The blitz started when Attorney General Alberto Gonzales and his Department of Justice initiated a series of meetings with telecom industry executives and others about the possibility of mandated data retention. DOJ officials, raising the reliable specter of pedophiles and terrorists, were very vague about what kind of legislation they might seek. The possibilities range from merely keeping track of which Internet Protocol (IP) numbers are assigned to which users on which days, to keeping logs of all websites visited, header information of emails, instant message transmissions, and so on. If data retention proponents don’t have all this content on their wish lists now, they may soon.
The floor for such a measure may have been set in a bill introduced last year by Democrat Rep. Diana Degette (D-CO) which required retention of user IP addresses for at least a year (with authority for DOJ to make the length of time longer).
The EU passed data retention rules in February 2006 which have yet to be fully interpreted by its bureaucrats and member states or enforced by police agencies. But it was widely assumed that such a regime was beyond the ken of serious American consideration. This presumption was largely due to America’s stronger tradition of protecting privacy from government and the costs — the burden on Internet infrastructure — that would come with retaining so much information about the activities of so many Internet users.
Calculating the economic costs is not an easy task. Telecom firms have been holding those figures close to their vests, perhaps to avoid being seen as taking sides and alienating federal law enforcement officials. We do have some clues, though. Microsoft has said that data retention may threaten the future of low/no‐cost Internet service.
From the EU experience, we learn that Finland’s Minister of the Interior estimated the earliest and most broad‐ranging of the EU proposals would cost that nation 5.5 billion euros. The Czech Republic found that it would have to reimburse telecom firms almost 11 million euros for just six months of enforcement activity of that small country’s more modest data retention law.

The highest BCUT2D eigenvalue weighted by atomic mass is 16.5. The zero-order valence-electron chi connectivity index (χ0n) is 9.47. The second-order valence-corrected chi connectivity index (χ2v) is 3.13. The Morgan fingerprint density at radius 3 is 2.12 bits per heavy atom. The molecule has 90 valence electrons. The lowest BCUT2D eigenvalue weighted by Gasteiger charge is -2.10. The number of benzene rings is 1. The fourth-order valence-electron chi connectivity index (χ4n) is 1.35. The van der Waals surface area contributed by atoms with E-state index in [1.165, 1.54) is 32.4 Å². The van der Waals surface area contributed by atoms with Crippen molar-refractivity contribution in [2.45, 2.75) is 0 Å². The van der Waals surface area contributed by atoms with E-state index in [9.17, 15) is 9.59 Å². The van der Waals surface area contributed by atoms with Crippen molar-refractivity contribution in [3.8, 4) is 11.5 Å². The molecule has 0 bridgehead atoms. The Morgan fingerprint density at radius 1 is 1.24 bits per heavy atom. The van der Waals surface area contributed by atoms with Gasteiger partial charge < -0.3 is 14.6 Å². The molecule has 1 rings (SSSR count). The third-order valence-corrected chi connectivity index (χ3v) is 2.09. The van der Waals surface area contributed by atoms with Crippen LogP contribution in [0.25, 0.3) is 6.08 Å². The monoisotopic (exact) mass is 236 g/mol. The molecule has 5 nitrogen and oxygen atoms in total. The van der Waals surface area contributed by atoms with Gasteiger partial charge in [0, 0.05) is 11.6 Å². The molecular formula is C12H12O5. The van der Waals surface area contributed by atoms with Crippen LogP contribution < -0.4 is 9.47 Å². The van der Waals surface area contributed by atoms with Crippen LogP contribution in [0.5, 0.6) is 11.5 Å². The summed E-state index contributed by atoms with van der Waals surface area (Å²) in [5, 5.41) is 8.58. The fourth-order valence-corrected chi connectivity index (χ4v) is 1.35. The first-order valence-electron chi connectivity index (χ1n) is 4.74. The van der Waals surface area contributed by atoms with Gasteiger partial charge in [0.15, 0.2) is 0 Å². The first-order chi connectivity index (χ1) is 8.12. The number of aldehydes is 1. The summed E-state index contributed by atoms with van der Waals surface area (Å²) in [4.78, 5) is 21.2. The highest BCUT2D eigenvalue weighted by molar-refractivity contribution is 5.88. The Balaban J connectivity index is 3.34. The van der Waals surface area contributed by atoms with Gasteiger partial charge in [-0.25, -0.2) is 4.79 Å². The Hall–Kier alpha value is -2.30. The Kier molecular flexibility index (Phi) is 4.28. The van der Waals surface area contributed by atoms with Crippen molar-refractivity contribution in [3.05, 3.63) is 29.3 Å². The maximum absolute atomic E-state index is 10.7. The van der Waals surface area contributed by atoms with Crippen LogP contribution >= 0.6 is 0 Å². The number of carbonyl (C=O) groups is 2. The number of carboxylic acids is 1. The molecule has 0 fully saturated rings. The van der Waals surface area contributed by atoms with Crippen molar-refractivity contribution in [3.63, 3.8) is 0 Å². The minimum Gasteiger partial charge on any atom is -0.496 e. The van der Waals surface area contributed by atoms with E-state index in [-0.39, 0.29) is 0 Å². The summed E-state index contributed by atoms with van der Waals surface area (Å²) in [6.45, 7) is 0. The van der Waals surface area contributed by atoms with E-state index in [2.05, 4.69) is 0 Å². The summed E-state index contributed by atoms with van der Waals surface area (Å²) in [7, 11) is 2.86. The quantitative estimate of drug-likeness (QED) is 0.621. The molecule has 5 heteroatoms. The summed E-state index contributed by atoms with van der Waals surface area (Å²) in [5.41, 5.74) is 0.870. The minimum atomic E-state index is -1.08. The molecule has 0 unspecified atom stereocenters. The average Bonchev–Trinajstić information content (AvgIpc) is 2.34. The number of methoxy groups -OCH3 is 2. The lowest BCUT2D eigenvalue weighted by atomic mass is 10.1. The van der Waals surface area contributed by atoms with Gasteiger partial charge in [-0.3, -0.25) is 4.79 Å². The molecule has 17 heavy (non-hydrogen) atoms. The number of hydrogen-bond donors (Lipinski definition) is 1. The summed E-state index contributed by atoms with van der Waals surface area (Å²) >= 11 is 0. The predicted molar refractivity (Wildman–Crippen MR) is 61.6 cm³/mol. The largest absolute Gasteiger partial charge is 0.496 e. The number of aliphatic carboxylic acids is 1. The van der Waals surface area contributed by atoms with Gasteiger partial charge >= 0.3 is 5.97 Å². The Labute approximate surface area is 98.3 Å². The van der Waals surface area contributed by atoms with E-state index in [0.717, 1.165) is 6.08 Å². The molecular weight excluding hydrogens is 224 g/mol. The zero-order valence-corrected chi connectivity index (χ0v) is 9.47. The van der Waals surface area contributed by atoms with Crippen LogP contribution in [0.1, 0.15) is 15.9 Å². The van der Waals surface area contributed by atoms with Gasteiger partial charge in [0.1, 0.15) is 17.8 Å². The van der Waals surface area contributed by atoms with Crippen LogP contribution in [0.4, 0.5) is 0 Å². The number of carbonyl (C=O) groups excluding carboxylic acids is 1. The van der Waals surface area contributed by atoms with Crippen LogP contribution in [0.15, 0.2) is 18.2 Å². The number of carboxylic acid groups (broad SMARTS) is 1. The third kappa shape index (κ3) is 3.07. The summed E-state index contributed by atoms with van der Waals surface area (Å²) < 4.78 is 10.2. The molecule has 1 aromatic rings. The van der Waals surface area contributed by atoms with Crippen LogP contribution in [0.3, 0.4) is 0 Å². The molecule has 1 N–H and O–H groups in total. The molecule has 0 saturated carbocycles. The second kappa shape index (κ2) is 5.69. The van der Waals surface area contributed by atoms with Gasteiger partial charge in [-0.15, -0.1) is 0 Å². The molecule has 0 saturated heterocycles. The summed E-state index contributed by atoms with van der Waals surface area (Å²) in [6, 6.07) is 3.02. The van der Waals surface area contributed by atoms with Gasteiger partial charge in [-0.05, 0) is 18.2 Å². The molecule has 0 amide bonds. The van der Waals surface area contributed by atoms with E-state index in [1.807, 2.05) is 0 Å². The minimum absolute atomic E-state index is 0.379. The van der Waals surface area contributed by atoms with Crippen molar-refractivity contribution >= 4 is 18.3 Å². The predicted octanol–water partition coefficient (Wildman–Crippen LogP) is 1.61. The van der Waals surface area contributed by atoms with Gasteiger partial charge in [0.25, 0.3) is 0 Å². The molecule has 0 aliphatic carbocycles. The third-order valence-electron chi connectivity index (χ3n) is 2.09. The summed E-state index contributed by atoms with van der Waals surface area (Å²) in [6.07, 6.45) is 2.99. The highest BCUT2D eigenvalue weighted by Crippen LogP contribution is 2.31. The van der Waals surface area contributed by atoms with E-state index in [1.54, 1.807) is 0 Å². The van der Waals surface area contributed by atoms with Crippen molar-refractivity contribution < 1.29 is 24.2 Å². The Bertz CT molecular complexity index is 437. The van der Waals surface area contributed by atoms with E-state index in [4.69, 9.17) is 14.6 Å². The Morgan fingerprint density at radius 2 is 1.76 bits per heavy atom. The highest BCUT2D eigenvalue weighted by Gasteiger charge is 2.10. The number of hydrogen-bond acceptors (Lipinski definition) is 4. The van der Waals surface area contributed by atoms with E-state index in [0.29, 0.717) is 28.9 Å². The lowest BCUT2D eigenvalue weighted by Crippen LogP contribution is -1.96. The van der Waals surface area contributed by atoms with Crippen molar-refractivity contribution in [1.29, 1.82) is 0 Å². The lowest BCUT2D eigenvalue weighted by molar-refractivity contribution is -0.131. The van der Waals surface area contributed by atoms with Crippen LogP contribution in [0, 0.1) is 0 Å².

Of course, no data‐retention regime currently under consideration in America contemplates reimbursing firms for the costs of compliance — much of which is passed on to consumers in the form of higher bills. Of course, reimbursement would pass the costs along in the form of taxes. But cost is not measured merely in dollars and cents. Larger firms can better absorb costs for such regulations than smaller and less‐established firms, raising barriers to entry and pricing smaller firms out of the market. That means less choice for the consumer and less innovation in the marketplace as a whole.
These kinds of requirements hinder not only new competitors but innovation within established firms as well. Data‐retention regulations would not only make it costlier to add new hardware to existing systems, but also make it much harder to design and implement new methods for dealing with ever‐increasing traffic. Those yet‐to‐be‐discovered, innovative, nimble designs needed for a growing Internet are threatened if the state requires bit after bit after bit to be routed through devices that copy and save.
Beyond costs, there is the matter of the Fourth Amendment and its protections against unreasonable search and seizure. By mandating data retention, the federal government would essentially make ISPs act as its agents — and engage in surveillance without suspicion or a warrant.
In their normal course of business, ISPs keep some records and destroy others. These practices are hemmed in by cost, business needs, and consumer demand for privacy. Government‐mandated data retention would change this as they engage in a subtly hidden form of search and seizure. This data is not something that would be available to investigators absent the blanket requirement that private firms store it first. “Data retention” laws would essentially outsource the surveillance without the bother of probable cause or presenting an application to a judge.
Beyond the constitutional implications, it should be noted that broad data‐storage requirements can make individuals, firms, and even society generally less secure. Data destroyed cannot be misused. Data collected is subject to abuse — and the more data retained, the more available for “bad guys” in or out of the government.
A broad‐ranging data‐retention regime could threaten national security. As the Center for Democracy and Technology pointed out, “The Internet activity of Members of Congress, law enforcement officials and other government agencies would also get swept up in the proposed retention of Internet data. For instance, data about communications between agencies and undercover operatives would be retained. Retention, given the threat of unauthorized access, thus poses risks to homeland and national security.”
Given this litany of downsides, it should be noted that there is already a “data preservation” law on the books. The 1996 Electronic Communication Transactional Records Act says that firms must “preserve” any relevant data they have yet to delete upon a notice from the federal government that a subpoena may be imminent. With some firms such as Comcast already announcing increased retention of IP information, existing data preservation rules should be more than enough for legitimate, timely law enforcement activities.
The case has not been made for mandated data retention, and it is unlikely that it can be made. A data‐retention law wouldn’t protect Americans from bomb‐wielding pedophiles. It would just protect them from a more innovative, bigger, cheaper, and more secure Internet.